Biological indicators give information on living organisms in soil. Biological indicators of soil quality therefore measure dynamic soil properties, i.e. properties that change over time and/or with management. It is important to monitor biological indicators as they respond more quickly to changes in management or environment than physical and chemical indicators.
For most biological indicators, there is little evidence currently available which directly links the value of the indicators to productivity or, in some cases, the risk of adverse environmental impact. However, there is good evidence from field trials carried out on a range of soils in Australia of links between biological indicators and soil processes. These have been used to create guideline ranges for the biological indicators, similar to those used for the dynamic physical and chemical indicators.
Indicators of soil inoculum status for soil borne disease and/or nematode abundance are used to guide practical paddock by paddock decisions about using control measures. The pathogen–host cycles are complex and affected by a range of environmental, crop and management factors (see Take-all Disease, Cereal Cyst Nematode, Root Lesion Nematode fact sheets). Because the pathogens are highly variable across a paddock, it is very important to use an appropriate sampling strategy
to gain results that are representative of the paddock (figures 1 & 2). A medium or high value obtained as part of routine soil monitoring may not lead to a high risk of the disease or significant yield loss. Approaches to managing pathogens need to be specific to each paddock and farmers should seek the advice of an appropriately qualified agronomist.
Figure 1: Cereal cyst nematode will cause distinct patches of yellowed and stunted plants. Note the likeness of symptoms to poor nutrition or water stress. (Photo by Vivien Vanstone, DAFWA, Nematology.)
Figure 2: Patchiness in crop caused by Root lesion nematode. (Photo by Vivien Vanstone, DAFWA, Nematology.)
Organic matter in soil refers to all the materials that are or were associated with living organisms. It is difficult to measure directly and total organic carbon (usually expressed as % C—the percentage of carbon in the soil), is measured instead. The value for total organic carbon can be converted to give tonnes of carbon per hectare using information about bulk density and gravel content (see Total Organic Carbon fact sheet). Low levels of total organic carbon can indicate that there might be problems with unstable soil structure, low cation exchange capacity and nutrient turnover. Where total organic carbon in a paddock is lower than the soil’s capacity to store organic matter it may be increased by increasing ground cover, reducing fallow, retaining stubble, increasing the proportion of pasture in the rotation or other management strategies that increase inputs of organic materials into the soil.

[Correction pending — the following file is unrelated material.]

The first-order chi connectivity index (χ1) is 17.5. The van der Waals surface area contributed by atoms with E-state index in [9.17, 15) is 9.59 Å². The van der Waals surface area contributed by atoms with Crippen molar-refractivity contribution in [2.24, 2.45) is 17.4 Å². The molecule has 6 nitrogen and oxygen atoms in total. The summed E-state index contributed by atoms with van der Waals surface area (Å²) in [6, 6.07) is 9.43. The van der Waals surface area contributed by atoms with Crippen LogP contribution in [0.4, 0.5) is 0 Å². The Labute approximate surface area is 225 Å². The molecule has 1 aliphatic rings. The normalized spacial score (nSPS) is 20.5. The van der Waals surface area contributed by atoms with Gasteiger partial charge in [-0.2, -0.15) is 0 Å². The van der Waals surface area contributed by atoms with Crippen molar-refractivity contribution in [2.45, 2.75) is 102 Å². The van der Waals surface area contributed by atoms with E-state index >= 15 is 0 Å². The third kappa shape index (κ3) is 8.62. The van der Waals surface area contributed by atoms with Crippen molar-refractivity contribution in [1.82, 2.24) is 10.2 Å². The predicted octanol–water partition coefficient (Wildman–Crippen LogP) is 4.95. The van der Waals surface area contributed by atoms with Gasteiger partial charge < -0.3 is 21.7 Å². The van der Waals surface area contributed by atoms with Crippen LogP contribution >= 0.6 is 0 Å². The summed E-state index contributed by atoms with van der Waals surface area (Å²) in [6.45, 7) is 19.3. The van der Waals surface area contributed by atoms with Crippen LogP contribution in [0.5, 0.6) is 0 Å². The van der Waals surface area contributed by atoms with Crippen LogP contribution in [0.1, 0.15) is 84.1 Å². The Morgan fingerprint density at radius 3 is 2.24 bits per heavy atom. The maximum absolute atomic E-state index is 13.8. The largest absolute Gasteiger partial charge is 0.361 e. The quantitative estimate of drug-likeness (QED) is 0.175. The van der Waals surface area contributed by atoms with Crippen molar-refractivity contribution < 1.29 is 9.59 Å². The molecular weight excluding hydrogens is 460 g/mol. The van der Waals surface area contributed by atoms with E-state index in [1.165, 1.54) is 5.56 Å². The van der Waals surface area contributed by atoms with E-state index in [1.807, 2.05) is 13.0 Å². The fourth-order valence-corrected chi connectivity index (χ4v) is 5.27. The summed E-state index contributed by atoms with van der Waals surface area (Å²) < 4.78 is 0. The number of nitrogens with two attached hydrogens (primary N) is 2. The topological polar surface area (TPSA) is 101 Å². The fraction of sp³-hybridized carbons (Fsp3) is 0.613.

Total organic carbon can be separated into its components (termed fractions or pools) which differ in their chemical structure. The labile pool which turns over relatively rapidly (<5 years), results from the addition of fresh residues such as plant roots and living organisms. In contrast, resistant residues are slower to turn over (20 – 40 years) because they are physically or chemically protected. Soils in Australia also contain charcoal as a result of burning which is almost totally recalcitrant. The proportion of total organic carbon in the labile fraction can be used to identify soils with low amounts of regular residue input. In sand soils, 10 % of the total organic carbon should ideally be in the labile fraction; in loam soils 15 % and in clay soils 20 %.
The size of the soil microbial biomass (measured as mg C per kg) is affected by climate and many soil properties (see Microbial Biomass fact sheet). Microbial biomass is the powerhouse of almost all biological processes in soil (figure 3). Generally up to 5 % of the total organic carbon can be found in the living tissues of the microbial biomass.
Figure 3: The main soil properties affecting the microbial biomass and factors influenced by it.
Author: Elizabeth Stockdale (Newcastle University, UK)
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